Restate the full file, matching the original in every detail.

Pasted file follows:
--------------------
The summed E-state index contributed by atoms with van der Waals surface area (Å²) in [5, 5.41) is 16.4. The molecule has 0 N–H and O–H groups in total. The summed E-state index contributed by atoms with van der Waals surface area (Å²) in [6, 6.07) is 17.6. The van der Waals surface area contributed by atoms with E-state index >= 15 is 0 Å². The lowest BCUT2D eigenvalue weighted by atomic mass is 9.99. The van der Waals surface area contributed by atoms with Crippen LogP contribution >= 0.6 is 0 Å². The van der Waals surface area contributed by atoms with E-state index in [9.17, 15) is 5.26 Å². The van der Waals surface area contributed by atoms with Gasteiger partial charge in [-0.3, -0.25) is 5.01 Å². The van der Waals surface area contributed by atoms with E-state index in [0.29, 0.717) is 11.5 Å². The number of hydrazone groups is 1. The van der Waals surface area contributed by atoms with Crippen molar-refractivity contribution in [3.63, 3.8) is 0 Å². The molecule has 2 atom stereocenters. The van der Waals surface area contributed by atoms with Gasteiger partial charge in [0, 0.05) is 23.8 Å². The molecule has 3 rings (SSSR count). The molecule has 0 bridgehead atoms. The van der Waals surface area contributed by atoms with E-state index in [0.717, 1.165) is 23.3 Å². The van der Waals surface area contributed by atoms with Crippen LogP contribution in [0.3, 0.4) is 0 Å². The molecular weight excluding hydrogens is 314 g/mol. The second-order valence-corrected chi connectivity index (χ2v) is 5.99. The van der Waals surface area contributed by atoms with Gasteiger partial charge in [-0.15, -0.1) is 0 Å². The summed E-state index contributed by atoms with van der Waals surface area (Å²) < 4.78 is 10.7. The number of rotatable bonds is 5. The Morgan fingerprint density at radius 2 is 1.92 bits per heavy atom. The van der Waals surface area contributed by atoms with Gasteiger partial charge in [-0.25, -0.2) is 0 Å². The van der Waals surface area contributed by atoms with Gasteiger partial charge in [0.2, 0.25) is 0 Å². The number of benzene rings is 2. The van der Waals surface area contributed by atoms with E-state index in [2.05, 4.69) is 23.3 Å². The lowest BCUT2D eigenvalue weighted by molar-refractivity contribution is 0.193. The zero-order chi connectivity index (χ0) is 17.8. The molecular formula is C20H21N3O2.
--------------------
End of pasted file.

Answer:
The summed E-state index contributed by atoms with van der Waals surface area (Å²) in [5, 5.41) is 16.4. The molecule has 0 N–H and O–H groups in total. The summed E-state index contributed by atoms with van der Waals surface area (Å²) in [6, 6.07) is 17.6. The van der Waals surface area contributed by atoms with E-state index >= 15 is 0 Å². The lowest BCUT2D eigenvalue weighted by atomic mass is 9.99. The van der Waals surface area contributed by atoms with Crippen LogP contribution >= 0.6 is 0 Å². The van der Waals surface area contributed by atoms with E-state index in [9.17, 15) is 5.26 Å². The van der Waals surface area contributed by atoms with Gasteiger partial charge in [-0.3, -0.25) is 5.01 Å². The van der Waals surface area contributed by atoms with E-state index in [0.29, 0.717) is 11.5 Å². The number of hydrazone groups is 1. The van der Waals surface area contributed by atoms with Crippen molar-refractivity contribution in [3.63, 3.8) is 0 Å². The molecule has 2 atom stereocenters. The van der Waals surface area contributed by atoms with Gasteiger partial charge in [0, 0.05) is 23.8 Å². The molecule has 3 rings (SSSR count). The molecule has 0 bridgehead atoms. The van der Waals surface area contributed by atoms with E-state index in [0.717, 1.165) is 23.3 Å². The van der Waals surface area contributed by atoms with Crippen LogP contribution in [0.3, 0.4) is 0 Å². The molecular weight excluding hydrogens is 314 g/mol. The second-order valence-corrected chi connectivity index (χ2v) is 5.99. The van der Waals surface area contributed by atoms with Gasteiger partial charge in [-0.15, -0.1) is 0 Å². The summed E-state index contributed by atoms with van der Waals surface area (Å²) < 4.78 is 10.7. The number of rotatable bonds is 5. The Morgan fingerprint density at radius 2 is 1.92 bits per heavy atom. The van der Waals surface area contributed by atoms with Gasteiger partial charge in [-0.25, -0.2) is 0 Å². The van der Waals surface area contributed by atoms with Gasteiger partial charge in [0.2, 0.25) is 0 Å². The number of benzene rings is 2. The van der Waals surface area contributed by atoms with E-state index in [2.05, 4.69) is 23.3 Å². The lowest BCUT2D eigenvalue weighted by molar-refractivity contribution is 0.193. The zero-order chi connectivity index (χ0) is 17.8. The molecular formula is C20H21N3O2.